Organics / January 23, 2019

Getting Ahead of the Superfood Curve

Superfoods like chia, coconut, kale, and berries are everywhere – in grocery store aisles, on restaurant menus, and in just about every smoothie bar shop or breakfast bowl cafe. There’s a good reason for this: they’re nutritionally dense and give you the most bang for your caloric buck.

While the superfoods we’ve come to know and love aren’t going anywhere anytime soon, there are plenty more that experts expect to rise in popularity this year as people come to understand their benefits.


The Gates Foundation called cassava ‘the next corn.’ It contains three grams of fiber per cup, plus plenty of vitamin C and potassium, and there are so many different ways to consume it. Whole cassava root can be used to replace starchy root vegetables in stews or mashes, but they can also be peeled and roasted or fried (think yuca chips). Cassava flour is free of gluten and nuts and is both paleo and vegan-friendly, and it’s perfect for gluten-free baking. Since cassava contains cyanogenic glycosides, it should not be consumed raw.


Though matcha has been everyone’s go-to, moringa deserves a spot among the ‘new superfoods.’ It’s packed with nutrients and is a significant source of vitamins A, C, and E, as well as potassium, calcium, and protein. It also fights inflammation, supports brain health, and contains antioxidants that prevent free radical damage and degradation to keeping cells healthy and functioning properly. The most common way to consume moringa is in powder form, which you can add to tea, smoothies, stir fries, curries, pesto, and even soups.

Golden berries

Also known as Peruvian ground cherries, this member of the nightshade family is native to South America and can be found at specialty grocery stores and, increasingly, regular supermarkets near the fresh berries. Golden berries are high in fiber, vitamin C, and vitamin A, which is important for the eyes and skin. They also contain the antioxidants carotenoids and polyphenols, which are key players in the body’s fight against harmful free radicals. Try using them in a smoothie, on a salad, or by themselves as a snack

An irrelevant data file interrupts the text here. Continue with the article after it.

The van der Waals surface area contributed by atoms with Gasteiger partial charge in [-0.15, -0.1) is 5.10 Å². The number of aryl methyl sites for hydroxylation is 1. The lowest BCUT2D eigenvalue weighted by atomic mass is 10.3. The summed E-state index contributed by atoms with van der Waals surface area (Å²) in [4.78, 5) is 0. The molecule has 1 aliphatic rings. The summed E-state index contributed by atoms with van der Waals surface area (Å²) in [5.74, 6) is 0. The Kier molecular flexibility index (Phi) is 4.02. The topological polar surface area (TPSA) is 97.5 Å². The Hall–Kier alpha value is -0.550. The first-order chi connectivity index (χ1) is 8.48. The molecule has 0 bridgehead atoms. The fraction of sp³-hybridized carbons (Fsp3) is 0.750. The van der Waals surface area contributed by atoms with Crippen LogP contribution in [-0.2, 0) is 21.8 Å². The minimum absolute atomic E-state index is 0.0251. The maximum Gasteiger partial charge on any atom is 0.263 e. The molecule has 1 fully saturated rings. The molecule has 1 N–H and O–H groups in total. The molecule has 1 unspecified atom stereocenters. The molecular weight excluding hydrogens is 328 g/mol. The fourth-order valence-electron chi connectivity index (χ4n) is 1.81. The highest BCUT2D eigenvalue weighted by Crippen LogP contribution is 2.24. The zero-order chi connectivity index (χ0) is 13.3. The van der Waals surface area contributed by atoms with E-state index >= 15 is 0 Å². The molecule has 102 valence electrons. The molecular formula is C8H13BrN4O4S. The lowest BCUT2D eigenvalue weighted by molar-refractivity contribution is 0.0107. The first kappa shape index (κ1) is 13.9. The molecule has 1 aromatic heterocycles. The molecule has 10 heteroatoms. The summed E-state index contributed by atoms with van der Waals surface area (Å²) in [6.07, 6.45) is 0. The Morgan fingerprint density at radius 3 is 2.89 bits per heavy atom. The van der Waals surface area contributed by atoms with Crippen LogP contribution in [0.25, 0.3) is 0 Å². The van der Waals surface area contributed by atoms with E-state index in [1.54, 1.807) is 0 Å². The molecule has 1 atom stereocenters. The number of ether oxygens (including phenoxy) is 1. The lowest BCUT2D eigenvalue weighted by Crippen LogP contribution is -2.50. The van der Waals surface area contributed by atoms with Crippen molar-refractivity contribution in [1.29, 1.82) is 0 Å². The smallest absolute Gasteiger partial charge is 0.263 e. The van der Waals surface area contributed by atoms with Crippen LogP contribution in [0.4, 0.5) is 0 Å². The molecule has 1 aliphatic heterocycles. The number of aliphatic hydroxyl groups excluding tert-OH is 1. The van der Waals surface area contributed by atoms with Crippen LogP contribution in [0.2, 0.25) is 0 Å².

Tigernuts aren’t really nuts at all, but rather a type of starchy tuber. They’re the main ingredient of the popular Spanish horchata and are chock full of fiber, plant-based protein, potassium, and magnesium. They’re also loaded with prebiotics, which act as food for the human microflora and help improve digestion. Tigernuts are pretty versatile and can be eaten raw, though they’re softer and easier to chew once they’ve been re-hydrated or boiled in water. They’re a great snack on their on or as an addition to sweet dishes, and milk made from tigernuts is an excellent dairy-free alternative to cow’s milk.

Watermelon Seeds

Despite what most kids are told about eating watermelon seeds, they’re completely safe to consume – and have some great health benefits! The (mostly tasteless) black seeds contain nutrients including vitamin B, potassium, magnesium, iron, and zinc, and are also a good source protein and healthy fats. The best way to consume them is sprouted, shelled, and dried, as simply eating them raw won’t deliver those benefits. Then, they can be snacked on or added to salads.

Latest Media